I awoke this morning to the sounds of a deliberate scraping and scratching of metal against pavement and the laughter of the children from across the terrace.
My first thought was that it had snowed and that explained both the laughter and that my room was a few degrees colder than it usually is in the morning. Of course managing to summon the effort to actually get out of bed was somewhat of a difficult task; nonetheless I was pleased that for the moment the snow had brought about a blanket of quiet over the town and remained pristine.
So scratch what I said about the weather being more pleasant here, the snow brought the temperature down to a chilly 7 below zero Celsius.
Nevermind that anymore I can’t think in the American standard units, all I know is that it was damned cold outside of my bed and that I was much happier waiting for Phillipe to get back from church as he worked the lock on the door before I would bother letting the light into the room.
My relationship with snow is somewhat a complicated one; for the most part I really dislike it. I won’t say hate here – for snow can be charming – but really after about eight hours if the snow would kindly pack itself up and leave, we’d be on much better terms.
Snow is nice for the crunching under your feet feeling and sound, instead of the rhythmic clack clack of my boots on the cobbled road it’s a dampened crunching that frankly feels delicious for it’s a unique thing that only happens once a year or so. There is also the niceness of getting to sleep in a little bit, for either a delay or a cancellation, and plenty of kids swarm the streets screaming and laughing in delight making snow angels and throwing snow balls each other, their fingers frost-bitten but none of it mattering for certainly there is a hot cocoa waiting for them at home.
But then the snow turns this slushy black and grey color from too many people walking around, and the picturesque scene of a freshly fallen snow is then replaced by the horrible grey slush and ice that stays in shadowed corners until March, waiting for some unwitting person to not pay attention for half a second and then slip and bruise both their ego and coccyx.
There is also the issue of the cold; where you are so bundled up you are nay unrecognizable, save for your nose peeking out from beneath bundles of clothes, rosy red and constantly dripping, making you both at once uncomfortable from all that sweat – and your knees aching of arthritis. Then too you are a walking marshmallow from so many layers, and the coat becomes heavy around your shoulders which start to sag under the weight after a while, and all in all I think generally an unpleasant experience.
But ok, I digress.
Today was the first Sunday of the month which meant that all – yes all – of the museums in Paris are free.
Now normally, I can get into any and all museums free both because I am a student under 25 and because I am an EU citizen, but I took the opportunity to get Phillipe out of the house, banking on the fact that the cold would drive away most of the crowd from the museums, for not wanting to stand in -3 degrees.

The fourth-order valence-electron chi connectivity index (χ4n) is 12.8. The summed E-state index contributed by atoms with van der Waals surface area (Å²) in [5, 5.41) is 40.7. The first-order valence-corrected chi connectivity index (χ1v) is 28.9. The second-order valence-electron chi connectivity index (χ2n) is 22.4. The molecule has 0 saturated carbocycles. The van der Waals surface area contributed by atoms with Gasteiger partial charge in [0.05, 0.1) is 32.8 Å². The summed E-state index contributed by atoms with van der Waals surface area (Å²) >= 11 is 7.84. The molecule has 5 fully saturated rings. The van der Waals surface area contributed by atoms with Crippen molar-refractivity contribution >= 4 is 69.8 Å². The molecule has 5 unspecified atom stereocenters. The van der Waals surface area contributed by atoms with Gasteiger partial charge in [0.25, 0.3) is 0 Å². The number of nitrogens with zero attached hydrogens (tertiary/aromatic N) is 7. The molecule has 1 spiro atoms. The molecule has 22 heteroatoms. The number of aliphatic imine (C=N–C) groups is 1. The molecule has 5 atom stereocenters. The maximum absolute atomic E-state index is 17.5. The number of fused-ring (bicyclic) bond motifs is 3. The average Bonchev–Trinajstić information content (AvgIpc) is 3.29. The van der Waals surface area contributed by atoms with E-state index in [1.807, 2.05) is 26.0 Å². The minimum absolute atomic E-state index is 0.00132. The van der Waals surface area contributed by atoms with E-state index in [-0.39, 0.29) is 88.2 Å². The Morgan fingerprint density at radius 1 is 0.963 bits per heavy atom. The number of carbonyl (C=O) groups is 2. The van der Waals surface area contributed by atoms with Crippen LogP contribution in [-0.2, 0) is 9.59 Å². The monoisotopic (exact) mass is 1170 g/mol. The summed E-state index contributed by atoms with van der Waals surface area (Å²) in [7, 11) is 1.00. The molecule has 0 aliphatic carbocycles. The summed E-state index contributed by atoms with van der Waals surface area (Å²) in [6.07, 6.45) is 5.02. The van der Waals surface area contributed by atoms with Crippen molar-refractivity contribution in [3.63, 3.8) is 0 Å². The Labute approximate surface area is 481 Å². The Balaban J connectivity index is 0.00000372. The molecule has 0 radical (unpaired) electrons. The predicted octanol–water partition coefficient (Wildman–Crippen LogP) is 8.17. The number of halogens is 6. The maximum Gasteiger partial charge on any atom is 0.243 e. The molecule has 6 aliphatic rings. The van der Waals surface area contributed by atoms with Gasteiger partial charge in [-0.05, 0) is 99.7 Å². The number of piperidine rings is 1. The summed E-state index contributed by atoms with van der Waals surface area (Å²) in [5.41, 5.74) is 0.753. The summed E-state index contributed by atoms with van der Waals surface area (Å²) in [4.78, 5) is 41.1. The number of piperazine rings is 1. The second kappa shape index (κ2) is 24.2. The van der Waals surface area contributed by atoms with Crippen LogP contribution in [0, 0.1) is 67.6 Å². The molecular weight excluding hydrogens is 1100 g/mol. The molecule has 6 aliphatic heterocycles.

We ended up at the Museé d’Orsay. The queue was long but not unbearably so – surprising, considering that this is France – and after about a half hours wait we were inside the museum, checking our bags. Sadly there is no photography allowed in the museum, but I am not exaggerating when I say that is it an absolute gem of a museum.
Once upon a time it was a train station, but now converted, it makes for an excellent museum, and one that houses some of the most impressive impressionist collections and artists in the world. The clock that hangs right by the entrance is a giant piece of artwork, a testament to once when the station ran trains instead of tourists, and is just once of many beautiful pieces to be found by many other and more famous artists including but not limited to Rodin, Monet, Manet, Seraut, Gaughan, and van Gough.
d’Orsay is perhaps not as extensive of as famous as the Louvre, but it is a museum in and of itself that stands up next to the best of them and I was quite happy to spend 5 hours wandering the various rooms and collections, idling in front of some of my favorite ones. The impressionist collection was by far the best and my favourite, and there were dozens of Monet pieces for my little Monet loving heart to stand in front of and simply drink in, wishing that I could jump into the serene picture.
I’m by no means an art expert, but I was happy to look at the various artists all with their distinct brushstrokes and style as the current of people would carry me from one painting towards another.
Towards the end however, hunger and fatigue got the best of me, so we trekked back down the five stories of the museum back towards the RER and towards what can only be possibly described as the best vegetable soup ever.
Now the Superbowl is on tonight – or should I say tomorrow considering that it starts at midnight Paris time – and while I cannot say that I am particularly happy that the Raven’s won’t be playing in it, nor that I will be able to stay up until 4 am to watch it live, Phillipe managed to get the DVR working and so it’ll be waiting On Demand when I get back from class Monday afternoon.
In the meantime, there is Raspberry Sorbet – which frankly is like everything else here, AH-mazing – and Go Giants! (reluctantly, I guess…)
Next week we go to a live Rugby game where if I don’t freeze to death, I’ll be happy to regail the story of what possibly is one of the craziest sports around.